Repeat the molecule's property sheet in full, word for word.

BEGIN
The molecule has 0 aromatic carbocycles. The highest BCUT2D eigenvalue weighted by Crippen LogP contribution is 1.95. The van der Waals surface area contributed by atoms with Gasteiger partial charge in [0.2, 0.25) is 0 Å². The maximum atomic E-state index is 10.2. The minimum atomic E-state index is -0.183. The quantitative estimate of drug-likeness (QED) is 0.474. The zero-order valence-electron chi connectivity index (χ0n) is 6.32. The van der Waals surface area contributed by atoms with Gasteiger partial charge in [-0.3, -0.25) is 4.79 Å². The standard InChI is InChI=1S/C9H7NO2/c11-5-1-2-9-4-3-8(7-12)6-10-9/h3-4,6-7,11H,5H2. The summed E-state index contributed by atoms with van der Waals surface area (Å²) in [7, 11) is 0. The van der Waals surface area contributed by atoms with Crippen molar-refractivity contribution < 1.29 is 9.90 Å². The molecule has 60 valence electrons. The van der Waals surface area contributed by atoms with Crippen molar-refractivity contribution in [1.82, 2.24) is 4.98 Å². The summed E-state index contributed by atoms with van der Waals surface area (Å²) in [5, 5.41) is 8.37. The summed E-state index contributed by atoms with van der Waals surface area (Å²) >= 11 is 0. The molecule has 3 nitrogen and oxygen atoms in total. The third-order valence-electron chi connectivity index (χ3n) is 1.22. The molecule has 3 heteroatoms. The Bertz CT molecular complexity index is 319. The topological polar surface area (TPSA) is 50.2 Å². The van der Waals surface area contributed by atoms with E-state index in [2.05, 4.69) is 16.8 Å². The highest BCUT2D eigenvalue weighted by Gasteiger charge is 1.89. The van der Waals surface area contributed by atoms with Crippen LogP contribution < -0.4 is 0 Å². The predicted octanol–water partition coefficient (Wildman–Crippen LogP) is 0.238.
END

The molecule has 0 aromatic carbocycles. The highest BCUT2D eigenvalue weighted by Crippen LogP contribution is 1.95. The van der Waals surface area contributed by atoms with Gasteiger partial charge in [0.2, 0.25) is 0 Å². The maximum atomic E-state index is 10.2. The minimum atomic E-state index is -0.183. The quantitative estimate of drug-likeness (QED) is 0.474. The zero-order valence-electron chi connectivity index (χ0n) is 6.32. The van der Waals surface area contributed by atoms with Gasteiger partial charge in [-0.3, -0.25) is 4.79 Å². The standard InChI is InChI=1S/C9H7NO2/c11-5-1-2-9-4-3-8(7-12)6-10-9/h3-4,6-7,11H,5H2. The summed E-state index contributed by atoms with van der Waals surface area (Å²) in [7, 11) is 0. The van der Waals surface area contributed by atoms with Crippen molar-refractivity contribution < 1.29 is 9.90 Å². The molecule has 60 valence electrons. The van der Waals surface area contributed by atoms with Crippen molar-refractivity contribution in [1.82, 2.24) is 4.98 Å². The summed E-state index contributed by atoms with van der Waals surface area (Å²) in [5, 5.41) is 8.37. The summed E-state index contributed by atoms with van der Waals surface area (Å²) >= 11 is 0. The molecule has 3 nitrogen and oxygen atoms in total. The third-order valence-electron chi connectivity index (χ3n) is 1.22. The molecule has 3 heteroatoms. The Bertz CT molecular complexity index is 319. The topological polar surface area (TPSA) is 50.2 Å². The van der Waals surface area contributed by atoms with E-state index in [2.05, 4.69) is 16.8 Å². The highest BCUT2D eigenvalue weighted by Gasteiger charge is 1.89. The van der Waals surface area contributed by atoms with Crippen LogP contribution < -0.4 is 0 Å². The predicted octanol–water partition coefficient (Wildman–Crippen LogP) is 0.238.